Students in the classroom

Students read and practice writing at M.W. Savage Elementary.

Burnsville-Eagan-Savage School District officials preparing to redraw school boundaries also expect a wave of new variance requests from parents wanting their child to attend a school other than the one assigned.

With three schools closing this year, the Board of Education needs to decide how to handle variance requests under new circumstances. One district official said some options might overcrowd classrooms.

Directors discussed three policy options at their Dec. 9 meeting but haven’t reached a final decision and said they plan to gather more feedback from parents.

First, district officials could decide to suspend variance enrollment entirely for next year, said Stacey Sovine, the district’s executive director of human resources.

“Then the following year we can start accepting variances again based upon the capacity and the needs of the buildings,” he said.

But several board members opposed the idea. Students currently attending a school on a variance would be sent back to their assigned school.

Director DeeDee Currier said the plan would especially harm families who access child care near their current school.

“That’s very punitive,” she said.

Sovine said the district for now favors variance requests for children of a school staff member or a student with a sibling at the requested school.

Half of the remaining seats in under-capacity classrooms are then set aside for other variance students.

The second option on the table would make no changes to how the district handles variances.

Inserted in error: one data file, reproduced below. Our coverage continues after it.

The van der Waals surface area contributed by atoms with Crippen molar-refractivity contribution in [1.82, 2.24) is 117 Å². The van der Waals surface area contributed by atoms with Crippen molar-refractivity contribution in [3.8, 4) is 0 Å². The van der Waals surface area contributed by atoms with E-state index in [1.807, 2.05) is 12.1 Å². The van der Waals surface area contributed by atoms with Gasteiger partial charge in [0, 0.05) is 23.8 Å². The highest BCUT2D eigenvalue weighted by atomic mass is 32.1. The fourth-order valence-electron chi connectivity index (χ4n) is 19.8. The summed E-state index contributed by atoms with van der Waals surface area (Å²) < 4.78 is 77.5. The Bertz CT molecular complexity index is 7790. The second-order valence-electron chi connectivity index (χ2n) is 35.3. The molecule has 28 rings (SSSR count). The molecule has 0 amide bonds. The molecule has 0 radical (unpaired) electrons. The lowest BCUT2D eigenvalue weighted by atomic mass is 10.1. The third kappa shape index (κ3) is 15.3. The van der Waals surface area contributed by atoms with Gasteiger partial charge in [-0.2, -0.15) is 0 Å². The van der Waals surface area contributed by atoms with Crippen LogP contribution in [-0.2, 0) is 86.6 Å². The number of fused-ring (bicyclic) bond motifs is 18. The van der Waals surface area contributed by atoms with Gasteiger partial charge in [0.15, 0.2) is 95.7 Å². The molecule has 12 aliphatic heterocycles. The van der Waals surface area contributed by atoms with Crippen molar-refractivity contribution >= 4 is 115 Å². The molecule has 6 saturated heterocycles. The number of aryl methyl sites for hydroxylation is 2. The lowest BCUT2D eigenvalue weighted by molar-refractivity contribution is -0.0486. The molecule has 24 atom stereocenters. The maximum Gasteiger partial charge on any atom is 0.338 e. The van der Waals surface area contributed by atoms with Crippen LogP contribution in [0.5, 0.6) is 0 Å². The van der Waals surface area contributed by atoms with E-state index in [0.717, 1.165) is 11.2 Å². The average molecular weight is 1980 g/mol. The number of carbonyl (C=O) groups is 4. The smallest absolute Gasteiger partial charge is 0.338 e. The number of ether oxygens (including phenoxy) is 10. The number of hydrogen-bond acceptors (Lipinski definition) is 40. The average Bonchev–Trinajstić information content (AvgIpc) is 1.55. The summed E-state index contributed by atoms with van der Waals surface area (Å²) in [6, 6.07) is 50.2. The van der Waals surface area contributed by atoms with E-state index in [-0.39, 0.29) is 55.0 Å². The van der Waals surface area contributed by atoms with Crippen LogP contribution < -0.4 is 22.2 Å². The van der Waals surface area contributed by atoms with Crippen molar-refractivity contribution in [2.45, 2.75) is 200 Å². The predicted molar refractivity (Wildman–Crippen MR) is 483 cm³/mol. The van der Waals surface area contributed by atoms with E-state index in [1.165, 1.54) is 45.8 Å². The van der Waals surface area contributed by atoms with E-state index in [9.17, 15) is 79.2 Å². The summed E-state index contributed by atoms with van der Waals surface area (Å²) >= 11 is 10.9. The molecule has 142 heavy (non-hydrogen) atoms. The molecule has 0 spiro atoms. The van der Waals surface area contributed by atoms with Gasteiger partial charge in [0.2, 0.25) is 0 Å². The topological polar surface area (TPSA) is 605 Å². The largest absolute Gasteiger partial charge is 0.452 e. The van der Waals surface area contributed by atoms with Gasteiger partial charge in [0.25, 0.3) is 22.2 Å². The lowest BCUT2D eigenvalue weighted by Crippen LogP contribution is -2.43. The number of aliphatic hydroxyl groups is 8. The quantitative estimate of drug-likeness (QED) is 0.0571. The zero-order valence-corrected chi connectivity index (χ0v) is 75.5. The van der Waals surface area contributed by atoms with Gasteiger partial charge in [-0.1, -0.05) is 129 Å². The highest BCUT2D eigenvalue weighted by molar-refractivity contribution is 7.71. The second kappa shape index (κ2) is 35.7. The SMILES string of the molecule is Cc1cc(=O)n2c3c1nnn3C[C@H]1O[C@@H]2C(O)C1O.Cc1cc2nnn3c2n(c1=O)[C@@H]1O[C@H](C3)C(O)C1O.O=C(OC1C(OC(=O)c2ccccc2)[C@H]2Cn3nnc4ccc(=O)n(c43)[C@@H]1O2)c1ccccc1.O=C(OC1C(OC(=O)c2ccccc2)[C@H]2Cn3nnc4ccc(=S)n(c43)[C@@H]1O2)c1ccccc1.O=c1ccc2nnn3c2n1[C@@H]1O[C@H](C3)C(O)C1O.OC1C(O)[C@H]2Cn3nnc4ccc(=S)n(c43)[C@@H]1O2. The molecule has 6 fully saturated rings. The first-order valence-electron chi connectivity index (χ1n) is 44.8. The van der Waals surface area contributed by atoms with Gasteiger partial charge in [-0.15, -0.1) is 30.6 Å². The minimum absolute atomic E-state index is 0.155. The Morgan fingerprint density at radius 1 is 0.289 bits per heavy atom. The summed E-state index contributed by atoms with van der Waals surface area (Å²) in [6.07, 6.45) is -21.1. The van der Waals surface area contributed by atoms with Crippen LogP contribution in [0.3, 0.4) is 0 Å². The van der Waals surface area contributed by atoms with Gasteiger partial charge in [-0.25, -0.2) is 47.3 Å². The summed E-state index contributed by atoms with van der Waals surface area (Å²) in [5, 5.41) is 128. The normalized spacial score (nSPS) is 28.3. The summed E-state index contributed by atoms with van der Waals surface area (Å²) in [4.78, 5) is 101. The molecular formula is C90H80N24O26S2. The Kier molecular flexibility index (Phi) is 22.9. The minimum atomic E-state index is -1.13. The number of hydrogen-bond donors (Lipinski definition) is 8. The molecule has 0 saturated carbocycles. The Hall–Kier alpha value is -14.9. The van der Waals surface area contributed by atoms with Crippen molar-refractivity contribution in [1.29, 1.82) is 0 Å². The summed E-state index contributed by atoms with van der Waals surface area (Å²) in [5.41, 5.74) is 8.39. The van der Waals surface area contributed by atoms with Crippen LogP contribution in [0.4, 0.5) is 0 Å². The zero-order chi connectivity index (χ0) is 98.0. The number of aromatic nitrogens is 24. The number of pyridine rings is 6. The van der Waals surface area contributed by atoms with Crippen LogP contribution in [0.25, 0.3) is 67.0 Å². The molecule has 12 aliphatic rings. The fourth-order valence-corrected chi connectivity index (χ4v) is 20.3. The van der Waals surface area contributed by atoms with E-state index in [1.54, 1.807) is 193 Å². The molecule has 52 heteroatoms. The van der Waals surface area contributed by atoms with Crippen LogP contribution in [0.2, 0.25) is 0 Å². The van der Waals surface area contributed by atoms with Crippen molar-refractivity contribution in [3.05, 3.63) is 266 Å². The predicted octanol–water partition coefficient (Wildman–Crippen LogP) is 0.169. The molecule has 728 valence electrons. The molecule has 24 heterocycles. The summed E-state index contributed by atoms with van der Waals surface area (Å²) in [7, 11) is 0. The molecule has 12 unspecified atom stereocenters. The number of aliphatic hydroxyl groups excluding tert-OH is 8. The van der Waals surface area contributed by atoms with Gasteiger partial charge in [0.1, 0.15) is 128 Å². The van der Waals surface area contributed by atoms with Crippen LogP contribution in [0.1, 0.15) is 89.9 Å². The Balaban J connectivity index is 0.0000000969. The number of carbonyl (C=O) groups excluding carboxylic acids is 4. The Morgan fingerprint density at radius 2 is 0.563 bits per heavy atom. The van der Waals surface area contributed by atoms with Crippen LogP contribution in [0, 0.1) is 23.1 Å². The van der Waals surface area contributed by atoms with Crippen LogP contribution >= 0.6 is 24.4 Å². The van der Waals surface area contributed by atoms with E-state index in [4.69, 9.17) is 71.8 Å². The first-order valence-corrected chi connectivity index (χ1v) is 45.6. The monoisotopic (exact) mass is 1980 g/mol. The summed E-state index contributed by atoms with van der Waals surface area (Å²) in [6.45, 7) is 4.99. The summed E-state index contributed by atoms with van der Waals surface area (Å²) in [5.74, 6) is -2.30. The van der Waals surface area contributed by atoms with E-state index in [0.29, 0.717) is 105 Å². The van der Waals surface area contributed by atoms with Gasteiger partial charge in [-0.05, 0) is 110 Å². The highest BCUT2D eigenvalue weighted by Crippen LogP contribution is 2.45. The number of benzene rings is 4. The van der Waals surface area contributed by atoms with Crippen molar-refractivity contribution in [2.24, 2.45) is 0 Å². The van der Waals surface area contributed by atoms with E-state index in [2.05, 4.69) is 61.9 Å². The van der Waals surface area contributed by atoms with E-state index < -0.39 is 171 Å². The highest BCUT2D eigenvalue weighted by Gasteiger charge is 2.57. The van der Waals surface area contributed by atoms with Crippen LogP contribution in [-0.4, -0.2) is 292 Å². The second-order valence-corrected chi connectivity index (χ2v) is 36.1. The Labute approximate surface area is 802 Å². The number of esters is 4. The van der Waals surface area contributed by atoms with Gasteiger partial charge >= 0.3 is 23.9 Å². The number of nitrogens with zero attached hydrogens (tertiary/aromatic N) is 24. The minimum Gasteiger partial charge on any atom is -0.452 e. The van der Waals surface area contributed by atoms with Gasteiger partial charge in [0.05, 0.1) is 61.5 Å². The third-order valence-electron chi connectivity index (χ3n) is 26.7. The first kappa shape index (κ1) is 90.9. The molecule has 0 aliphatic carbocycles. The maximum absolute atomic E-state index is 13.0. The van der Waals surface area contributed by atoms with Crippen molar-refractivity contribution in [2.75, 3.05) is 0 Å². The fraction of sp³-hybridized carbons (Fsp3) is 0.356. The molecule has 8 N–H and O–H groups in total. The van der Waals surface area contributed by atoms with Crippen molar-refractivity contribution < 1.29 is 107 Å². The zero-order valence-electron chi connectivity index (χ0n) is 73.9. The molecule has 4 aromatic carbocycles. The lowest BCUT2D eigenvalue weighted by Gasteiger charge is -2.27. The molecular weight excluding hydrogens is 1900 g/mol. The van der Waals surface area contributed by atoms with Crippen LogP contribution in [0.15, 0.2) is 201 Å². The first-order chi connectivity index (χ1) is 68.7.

The third would allow Superintendent Theresa Battle to modify the variance acceptance practices and tweak the district’s preferential treatment, entrusting her to consider next year’s unusual situation.

Elementary students currently don’t have to reapply for their variance until they move to middle school.

Director Lesley Chester said the arrangement might disadvantage former Sioux Trail Elementary, M.W. Savage Elementary and Metcalf Middle school students displaced by their schools’ closing, putting them second or third in line, she said.

Chester also wondered how the policy will treat families who are looking to return to the school they’ve been assigned away from after the boundary realignment.

The discussion then broadened to class sizes.

Guidelines for maximum class sizes won’t change if the district’s variance practices remain the same, Sovine said, but modifying the process could bring increases if it allows more families to take the variance option.

“That’s one of the things we told people we were going to avoid,” Director Jen Holweger said of bigger classes.

Elementary class capacity currently sits around 25 students per teacher.

Miller said the district needs to ask parents directly about how they weigh increasing class sizes against their desire for their variances. Most families at Rahn and Harriet Bishop elementary, for example, would likely prefer larger class sizes if it means staying at those schools, he said.


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